variation: Variations are classified either as continuous, or quantitative (smoothly grading between two extremes, with the majority of individuals at the centre, as height varies in human populations); or as discontinuous, or qualitative (composed of well-defined classes, as blood groups vary in humans). A discontinuous variation with several classes, none of…

  • fluctuation, economic

    Business cycle, periodic fluctuations in the general rate of economic activity, as measured by the levels of employment, prices, and production. Figure 1, for example, shows changes in wholesale prices in four Western industrialized countries over the period from 1790 to 1940. As can be seen, the

  • flucytosine (drug)

    antifungal drug: Other antifungal drugs: Flucytosine (5-FC) is unique in that it becomes active only when converted to 5-fluorouracil (5-FU) by an enzyme, cytosine deaminase, found in fungi but not present in human cells. Flucytosine inhibits RNA and DNA synthesis. 5-FC is used primarily in the treatment of systemic cryptococcal…

  • Flud, Robert (British physician and philosopher)

    Robert Fludd, British physician, author, and mystical philosopher remembered for his occultist opposition to science. The son of Sir Thomas Fludd, he studied at St. John’s College, Oxford, before traveling in Europe for six years. On his return to Oxford he earned medical degrees (1605) and joined

  • Fludd (novel by Mantel)

    Hilary Mantel: …mystery set in 1950s England, Fludd (1989).

  • Fludd, Robert (British physician and philosopher)

    Robert Fludd, British physician, author, and mystical philosopher remembered for his occultist opposition to science. The son of Sir Thomas Fludd, he studied at St. John’s College, Oxford, before traveling in Europe for six years. On his return to Oxford he earned medical degrees (1605) and joined

  • flue (engineering)

    chimney: The flue, the main length of the chimney, is usually of masonry, often brick, and metal-lined. Vertical flues perform best, though a bend is sometimes included to reduce rain splash; bends are also necessary when several flues are united in a common outlet.

  • flue curing (agriculture)

    agricultural technology: Harvesting machinery: Flue-cured tobacco, a large plant that may stand three to four feet (90 to 120 centimetres) high, is harvested with machines that carry several workers who ride the lower platforms of the machines, cut the leaves, and place them on conveyor belts, where the leaves…

  • flue gas desulfurization (technology)

    air pollution control: Flue gas desulfurization: …of an absorption process called flue gas desulfurization (FGD). FGD systems may involve wet scrubbing or dry scrubbing. In wet FGD systems, flue gases are brought in contact with an absorbent, which can be either a liquid or a slurry of solid material. The sulfur dioxide dissolves in or reacts…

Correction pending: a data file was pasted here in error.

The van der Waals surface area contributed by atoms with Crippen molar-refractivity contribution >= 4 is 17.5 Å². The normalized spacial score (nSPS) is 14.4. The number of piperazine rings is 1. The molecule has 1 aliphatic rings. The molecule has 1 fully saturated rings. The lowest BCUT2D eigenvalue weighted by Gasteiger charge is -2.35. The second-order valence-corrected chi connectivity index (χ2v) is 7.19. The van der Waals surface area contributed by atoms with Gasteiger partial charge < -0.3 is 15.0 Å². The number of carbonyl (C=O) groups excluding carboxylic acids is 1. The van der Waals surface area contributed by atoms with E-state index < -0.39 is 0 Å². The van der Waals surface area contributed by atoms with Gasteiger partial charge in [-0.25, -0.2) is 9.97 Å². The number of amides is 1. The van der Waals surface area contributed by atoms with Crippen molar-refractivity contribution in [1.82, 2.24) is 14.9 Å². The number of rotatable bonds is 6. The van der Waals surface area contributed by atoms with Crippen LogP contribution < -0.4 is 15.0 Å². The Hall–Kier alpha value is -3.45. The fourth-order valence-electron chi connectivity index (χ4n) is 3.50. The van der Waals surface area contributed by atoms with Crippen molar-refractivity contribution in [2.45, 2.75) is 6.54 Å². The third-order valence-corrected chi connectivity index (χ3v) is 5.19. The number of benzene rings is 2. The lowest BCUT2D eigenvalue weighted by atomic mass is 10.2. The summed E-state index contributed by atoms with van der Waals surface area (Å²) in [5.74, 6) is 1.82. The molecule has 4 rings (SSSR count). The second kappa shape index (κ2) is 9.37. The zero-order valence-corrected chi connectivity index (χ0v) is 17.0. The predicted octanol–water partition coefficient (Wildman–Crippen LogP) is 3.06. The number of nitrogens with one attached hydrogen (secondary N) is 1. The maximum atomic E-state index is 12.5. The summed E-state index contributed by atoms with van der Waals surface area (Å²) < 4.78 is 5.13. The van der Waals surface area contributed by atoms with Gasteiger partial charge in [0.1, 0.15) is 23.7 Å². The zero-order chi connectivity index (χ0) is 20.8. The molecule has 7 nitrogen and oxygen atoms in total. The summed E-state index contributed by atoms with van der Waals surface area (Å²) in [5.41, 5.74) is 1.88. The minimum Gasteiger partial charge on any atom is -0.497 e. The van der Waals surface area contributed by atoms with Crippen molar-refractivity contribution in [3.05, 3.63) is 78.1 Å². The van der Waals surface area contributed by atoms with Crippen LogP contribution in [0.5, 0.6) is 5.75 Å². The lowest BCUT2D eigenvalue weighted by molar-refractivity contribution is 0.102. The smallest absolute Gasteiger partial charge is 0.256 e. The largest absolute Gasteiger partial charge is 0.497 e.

• flue gas treatment (technology)

    Flue gas treatment, a process designed to reduce the amount of pollutants emitted from the burning of fossil fuels at an industrial facility, a power plant, or another source. Flue gas—the emitted material produced when fossil fuels such as coal, oil, natural gas, or wood are burned for heat or

  • flue pipe (musical instrument)

    keyboard instrument: Flue pipes: There are two main categories of organ pipes: flue pipes and reed pipes. Flue pipes (made either of wood or metal; their construction is basically similar in principle) account for about four-fifths of the stops of an average organ. Figure 1 shows a…

  • flue stop (musical instrument)

    keyboard instrument: Germany: …not much louder than the flue stops, and the pedal 16-foot and 8-foot reeds were frequently drawn with the principal chorus for improved definition. When used in this way, they by no means caused the pedal to overwhelm the Hauptwerk. Such an instrument could deal with the requirements of all…

  • fluent (mathematics)

    mathematics: Newton and Leibniz: …was regarded as a “fluent,” a magnitude that flows with time; its derivative or rate of change with respect to time was called a “fluxion,” denoted by the given variable with a dot above it. The basic problem of the calculus was to investigate relations among fluents and their…

  • fluffy aggregate model (cometary nuclei)

    comet: Cometary nuclei: …that cometary nuclei are “fluffy aggregates,” first proposed by American astronomer Bertram Donn and British astronomer David Hughes in 1982, or “primordial rubble piles,” proposed by American astronomer Paul Weissman (the author of this article) in 1986, with low binding strength and high porosity. Key data supporting these models…

  • Flugasche (novel by Maron)